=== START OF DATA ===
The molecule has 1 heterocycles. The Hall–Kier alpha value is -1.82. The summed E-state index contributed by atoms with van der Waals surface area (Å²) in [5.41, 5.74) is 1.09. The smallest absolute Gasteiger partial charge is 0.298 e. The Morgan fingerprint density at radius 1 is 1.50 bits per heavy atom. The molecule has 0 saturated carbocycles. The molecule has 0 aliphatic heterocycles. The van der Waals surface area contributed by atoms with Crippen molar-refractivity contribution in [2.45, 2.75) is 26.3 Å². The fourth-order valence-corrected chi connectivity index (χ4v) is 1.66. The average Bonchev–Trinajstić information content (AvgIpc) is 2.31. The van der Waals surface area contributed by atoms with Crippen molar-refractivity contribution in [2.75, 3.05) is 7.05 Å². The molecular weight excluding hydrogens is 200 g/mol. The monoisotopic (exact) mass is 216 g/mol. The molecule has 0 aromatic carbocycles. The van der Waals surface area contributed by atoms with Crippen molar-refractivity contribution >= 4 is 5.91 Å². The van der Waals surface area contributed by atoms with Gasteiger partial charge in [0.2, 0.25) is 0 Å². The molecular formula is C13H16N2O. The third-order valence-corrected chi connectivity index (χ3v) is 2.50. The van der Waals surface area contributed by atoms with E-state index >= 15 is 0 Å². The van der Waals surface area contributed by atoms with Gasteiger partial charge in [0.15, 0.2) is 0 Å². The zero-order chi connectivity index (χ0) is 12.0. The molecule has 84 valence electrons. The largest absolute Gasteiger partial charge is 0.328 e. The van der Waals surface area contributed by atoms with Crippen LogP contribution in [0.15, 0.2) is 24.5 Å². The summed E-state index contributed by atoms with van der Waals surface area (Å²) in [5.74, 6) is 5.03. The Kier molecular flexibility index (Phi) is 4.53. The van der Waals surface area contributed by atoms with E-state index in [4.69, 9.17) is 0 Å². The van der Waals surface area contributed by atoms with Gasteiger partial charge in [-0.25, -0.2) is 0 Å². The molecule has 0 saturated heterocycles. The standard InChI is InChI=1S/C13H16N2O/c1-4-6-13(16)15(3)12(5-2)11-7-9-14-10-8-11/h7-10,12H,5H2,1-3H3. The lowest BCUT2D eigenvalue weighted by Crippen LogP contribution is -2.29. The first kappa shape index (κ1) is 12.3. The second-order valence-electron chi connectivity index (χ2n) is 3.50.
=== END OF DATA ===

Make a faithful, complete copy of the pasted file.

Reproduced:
The molecule has 1 heterocycles. The Hall–Kier alpha value is -1.82. The summed E-state index contributed by atoms with van der Waals surface area (Å²) in [5.41, 5.74) is 1.09. The smallest absolute Gasteiger partial charge is 0.298 e. The Morgan fingerprint density at radius 1 is 1.50 bits per heavy atom. The molecule has 0 saturated carbocycles. The molecule has 0 aliphatic heterocycles. The van der Waals surface area contributed by atoms with Crippen molar-refractivity contribution in [2.45, 2.75) is 26.3 Å². The fourth-order valence-corrected chi connectivity index (χ4v) is 1.66. The average Bonchev–Trinajstić information content (AvgIpc) is 2.31. The van der Waals surface area contributed by atoms with Crippen molar-refractivity contribution in [2.75, 3.05) is 7.05 Å². The molecular weight excluding hydrogens is 200 g/mol. The monoisotopic (exact) mass is 216 g/mol. The molecule has 0 aromatic carbocycles. The van der Waals surface area contributed by atoms with Crippen molar-refractivity contribution >= 4 is 5.91 Å². The van der Waals surface area contributed by atoms with Gasteiger partial charge in [0.2, 0.25) is 0 Å². The molecular formula is C13H16N2O. The third-order valence-corrected chi connectivity index (χ3v) is 2.50. The van der Waals surface area contributed by atoms with E-state index >= 15 is 0 Å². The van der Waals surface area contributed by atoms with Gasteiger partial charge in [0.15, 0.2) is 0 Å². The zero-order chi connectivity index (χ0) is 12.0. The molecule has 84 valence electrons. The largest absolute Gasteiger partial charge is 0.328 e. The van der Waals surface area contributed by atoms with Crippen LogP contribution in [0.15, 0.2) is 24.5 Å². The summed E-state index contributed by atoms with van der Waals surface area (Å²) in [5.74, 6) is 5.03. The Kier molecular flexibility index (Phi) is 4.53. The van der Waals surface area contributed by atoms with E-state index in [4.69, 9.17) is 0 Å². The van der Waals surface area contributed by atoms with Gasteiger partial charge in [-0.25, -0.2) is 0 Å². The molecule has 0 saturated heterocycles. The standard InChI is InChI=1S/C13H16N2O/c1-4-6-13(16)15(3)12(5-2)11-7-9-14-10-8-11/h7-10,12H,5H2,1-3H3. The lowest BCUT2D eigenvalue weighted by Crippen LogP contribution is -2.29. The first kappa shape index (κ1) is 12.3. The second-order valence-electron chi connectivity index (χ2n) is 3.50.